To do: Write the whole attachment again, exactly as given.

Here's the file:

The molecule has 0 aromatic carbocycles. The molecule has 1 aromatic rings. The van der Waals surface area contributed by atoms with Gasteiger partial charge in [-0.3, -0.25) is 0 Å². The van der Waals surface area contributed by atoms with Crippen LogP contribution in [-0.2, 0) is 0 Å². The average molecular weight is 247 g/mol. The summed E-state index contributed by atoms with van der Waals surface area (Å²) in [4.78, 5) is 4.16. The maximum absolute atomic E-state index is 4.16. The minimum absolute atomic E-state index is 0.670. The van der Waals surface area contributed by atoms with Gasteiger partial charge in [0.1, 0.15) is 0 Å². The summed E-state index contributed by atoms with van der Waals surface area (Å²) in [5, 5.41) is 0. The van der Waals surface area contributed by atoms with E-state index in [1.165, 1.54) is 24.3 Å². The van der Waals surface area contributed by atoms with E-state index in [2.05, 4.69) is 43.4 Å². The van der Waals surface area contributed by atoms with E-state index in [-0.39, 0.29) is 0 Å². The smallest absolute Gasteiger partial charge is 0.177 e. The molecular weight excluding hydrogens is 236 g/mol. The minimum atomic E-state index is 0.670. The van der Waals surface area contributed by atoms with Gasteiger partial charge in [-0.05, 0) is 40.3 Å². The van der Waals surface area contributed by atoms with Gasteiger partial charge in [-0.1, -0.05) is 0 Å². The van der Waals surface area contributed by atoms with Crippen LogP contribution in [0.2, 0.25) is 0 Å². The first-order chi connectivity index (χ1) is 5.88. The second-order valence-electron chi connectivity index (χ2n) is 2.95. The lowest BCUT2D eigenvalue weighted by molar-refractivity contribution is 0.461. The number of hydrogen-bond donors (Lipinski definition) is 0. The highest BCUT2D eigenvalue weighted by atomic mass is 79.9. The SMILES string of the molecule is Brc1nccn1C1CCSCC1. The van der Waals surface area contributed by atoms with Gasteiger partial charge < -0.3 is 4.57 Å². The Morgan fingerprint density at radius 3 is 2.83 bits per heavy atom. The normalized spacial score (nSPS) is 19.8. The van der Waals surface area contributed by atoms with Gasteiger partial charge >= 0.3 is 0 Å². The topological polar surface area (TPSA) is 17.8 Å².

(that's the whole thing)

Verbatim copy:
The molecule has 0 aromatic carbocycles. The molecule has 1 aromatic rings. The van der Waals surface area contributed by atoms with Gasteiger partial charge in [-0.3, -0.25) is 0 Å². The van der Waals surface area contributed by atoms with Crippen LogP contribution in [-0.2, 0) is 0 Å². The average molecular weight is 247 g/mol. The summed E-state index contributed by atoms with van der Waals surface area (Å²) in [4.78, 5) is 4.16. The maximum absolute atomic E-state index is 4.16. The minimum absolute atomic E-state index is 0.670. The van der Waals surface area contributed by atoms with Gasteiger partial charge in [0.1, 0.15) is 0 Å². The summed E-state index contributed by atoms with van der Waals surface area (Å²) in [5, 5.41) is 0. The van der Waals surface area contributed by atoms with E-state index in [1.165, 1.54) is 24.3 Å². The van der Waals surface area contributed by atoms with E-state index in [2.05, 4.69) is 43.4 Å². The van der Waals surface area contributed by atoms with E-state index in [-0.39, 0.29) is 0 Å². The smallest absolute Gasteiger partial charge is 0.177 e. The molecular weight excluding hydrogens is 236 g/mol. The minimum atomic E-state index is 0.670. The van der Waals surface area contributed by atoms with Gasteiger partial charge in [-0.05, 0) is 40.3 Å². The van der Waals surface area contributed by atoms with Gasteiger partial charge in [-0.1, -0.05) is 0 Å². The van der Waals surface area contributed by atoms with Crippen LogP contribution in [0.2, 0.25) is 0 Å². The first-order chi connectivity index (χ1) is 5.88. The second-order valence-electron chi connectivity index (χ2n) is 2.95. The lowest BCUT2D eigenvalue weighted by molar-refractivity contribution is 0.461. The number of hydrogen-bond donors (Lipinski definition) is 0. The highest BCUT2D eigenvalue weighted by atomic mass is 79.9. The SMILES string of the molecule is Brc1nccn1C1CCSCC1. The van der Waals surface area contributed by atoms with Gasteiger partial charge < -0.3 is 4.57 Å². The Morgan fingerprint density at radius 3 is 2.83 bits per heavy atom. The normalized spacial score (nSPS) is 19.8. The van der Waals surface area contributed by atoms with Gasteiger partial charge >= 0.3 is 0 Å². The topological polar surface area (TPSA) is 17.8 Å².